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City of Women by David R. Gillham

City of Women (edition 2012)

by David R. Gillham

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5988016,394 (3.85)65
Title:City of Women
Authors:David R. Gillham
Info:Amy Einhorn Books/Putnam (2012), Edition: First Edition, Hardcover, 400 pages
Collections:Your library

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City of Women by David R. Gillham

  1. 10
    A Woman in Berlin: Eight Weeks in the Conquered City: A Diary by Marta Hillers (betsytacy)
    betsytacy: After reading Gillham's novel about a German woman's life in Berlin at the height of World War II, including her affair with a Jewish man and her growing involvement in hiding Jewish residents, turn to A Woman in Berlin, an anonymous diary account of a woman's struggle to survive the Russian occupation of Berlin at the end of the war.… (more)
  2. 10
    Those Who Save Us by Jenna Blum (pdebolt)

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Showing 1-5 of 79 (next | show all)
story of a german woman during WW 2 who has an affair with a Jew and her growing involvement in resistance and helping save jews. ( )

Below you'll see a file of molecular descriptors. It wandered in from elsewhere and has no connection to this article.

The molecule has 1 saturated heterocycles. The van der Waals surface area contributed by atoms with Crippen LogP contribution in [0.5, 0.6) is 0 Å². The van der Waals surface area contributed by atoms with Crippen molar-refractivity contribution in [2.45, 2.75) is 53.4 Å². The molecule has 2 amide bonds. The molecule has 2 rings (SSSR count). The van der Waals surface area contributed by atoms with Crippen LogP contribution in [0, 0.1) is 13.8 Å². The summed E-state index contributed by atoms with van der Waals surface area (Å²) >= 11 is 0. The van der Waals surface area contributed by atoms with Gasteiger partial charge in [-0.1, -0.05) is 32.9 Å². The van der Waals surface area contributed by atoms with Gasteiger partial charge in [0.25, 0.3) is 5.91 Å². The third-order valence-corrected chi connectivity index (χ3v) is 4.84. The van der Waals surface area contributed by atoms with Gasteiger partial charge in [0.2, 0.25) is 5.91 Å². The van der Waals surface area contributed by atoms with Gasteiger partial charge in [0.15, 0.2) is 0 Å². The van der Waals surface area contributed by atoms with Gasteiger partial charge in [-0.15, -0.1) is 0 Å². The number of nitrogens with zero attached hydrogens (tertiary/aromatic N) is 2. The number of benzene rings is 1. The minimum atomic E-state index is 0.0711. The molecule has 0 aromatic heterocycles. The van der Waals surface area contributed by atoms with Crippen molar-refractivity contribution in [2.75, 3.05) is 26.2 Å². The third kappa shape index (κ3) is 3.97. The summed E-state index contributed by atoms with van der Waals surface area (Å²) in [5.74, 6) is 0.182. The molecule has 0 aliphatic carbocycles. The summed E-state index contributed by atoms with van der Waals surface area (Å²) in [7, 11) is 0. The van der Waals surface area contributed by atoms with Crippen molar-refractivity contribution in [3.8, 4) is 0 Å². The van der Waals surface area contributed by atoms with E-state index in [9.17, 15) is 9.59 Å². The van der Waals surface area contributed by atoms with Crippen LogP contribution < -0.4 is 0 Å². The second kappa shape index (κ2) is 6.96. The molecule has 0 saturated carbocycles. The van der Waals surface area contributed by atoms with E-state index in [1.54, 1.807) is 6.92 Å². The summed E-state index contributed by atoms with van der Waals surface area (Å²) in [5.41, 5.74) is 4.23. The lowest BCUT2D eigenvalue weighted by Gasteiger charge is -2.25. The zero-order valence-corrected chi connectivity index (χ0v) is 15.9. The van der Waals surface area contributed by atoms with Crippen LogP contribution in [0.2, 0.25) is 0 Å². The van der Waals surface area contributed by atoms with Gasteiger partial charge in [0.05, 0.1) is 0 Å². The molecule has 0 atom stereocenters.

lindaspangler | Nov 23, 2015 |
Gritty description of life in Germany during W W II. Memorable characters and brutal action yet humane and endearing. ( )
  kellyn | Jun 18, 2015 |
Only for the most serious reader of World War two fiction!

The writer in an afterward asks the question "what would
you have done?" I have often said that most people imagine
themselves more brave than they really are and would have
been hiding Anne Frank in their attic.
In 1943 Berlin Segrid appears to what would be described as a good
German housfrau.
Her husband is fighting on the eastern front and she is home living with
his battle axe mother faithfully going to work at a government patent
office everyday. She has no friends except a woman from work that
she sneaks an occasional cigarette with.(smoking for woman is frowned
upon by the Reich).
Segrid is not so ideal a German woman because she met a man in the
cinema previously and has been having an affair with him. He is a Jew
avoiding the authorities he tells her.